Elgar International Economic Law series
Chapter 4: Section III: procedural obligations - the tasks of the domestic investigating authority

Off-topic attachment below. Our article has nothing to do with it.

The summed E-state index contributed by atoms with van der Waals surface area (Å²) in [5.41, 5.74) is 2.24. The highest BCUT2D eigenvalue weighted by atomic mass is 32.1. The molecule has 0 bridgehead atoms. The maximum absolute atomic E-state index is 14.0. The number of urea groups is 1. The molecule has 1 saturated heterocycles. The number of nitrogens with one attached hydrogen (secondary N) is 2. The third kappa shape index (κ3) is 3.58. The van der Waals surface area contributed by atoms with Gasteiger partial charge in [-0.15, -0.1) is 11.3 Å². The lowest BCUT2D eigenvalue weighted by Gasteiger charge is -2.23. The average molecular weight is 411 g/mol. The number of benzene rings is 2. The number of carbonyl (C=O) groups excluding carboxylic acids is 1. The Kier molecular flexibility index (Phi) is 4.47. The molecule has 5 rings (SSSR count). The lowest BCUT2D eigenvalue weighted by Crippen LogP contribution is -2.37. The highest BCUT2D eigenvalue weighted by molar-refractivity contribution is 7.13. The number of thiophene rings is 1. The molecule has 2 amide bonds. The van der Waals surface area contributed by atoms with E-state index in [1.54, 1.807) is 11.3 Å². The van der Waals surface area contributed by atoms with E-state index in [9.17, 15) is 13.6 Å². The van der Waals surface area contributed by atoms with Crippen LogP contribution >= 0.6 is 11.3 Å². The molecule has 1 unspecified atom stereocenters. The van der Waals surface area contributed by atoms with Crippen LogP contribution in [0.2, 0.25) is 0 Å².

3. Section II: injury and causality analysis A GENERAL INTRODUCTION A finding of dumping alone does not suffice for the imposition of an antidumping measure. Only in the case where the dumping is causing injury to the domestic industry is a WTO Member entitled to impose anti-dumping duties. So, assuming dumping has been proven, an investigating authority will also have to demonstrate that, as a result of dumped imports, injury to its domestic industry producing the like product has been caused. The AD Agreement does not condition the initiation of an injury analysis on a prior finding of dumping. In practice the two ‘legs’ of the analysis, that is, the investigation regarding dumping margins and the investigation regarding the resulting injury, take place in parallel. An investigating authority has to demonstrate, by looking at indicators specifically reflected in the AD Agreement that the domestic industry producing the like (to the allegedly dumped) product has been injured (Art. 3.2 and 3.4 AD) as a result of the dumped imports (Art. 3.5 AD). To do that, the investigating authority must abide by the same standards of objective examination, as reflected below. The term ‘injury’ is used in the AD Agreement to refer to a situation of current material injury, threat of future injury and the material retardation in the establishment of an industry. The latter concept should not be confused with the infant industry situation. Rather, what the Agreement is referring to is a situation where an industry was about to be...
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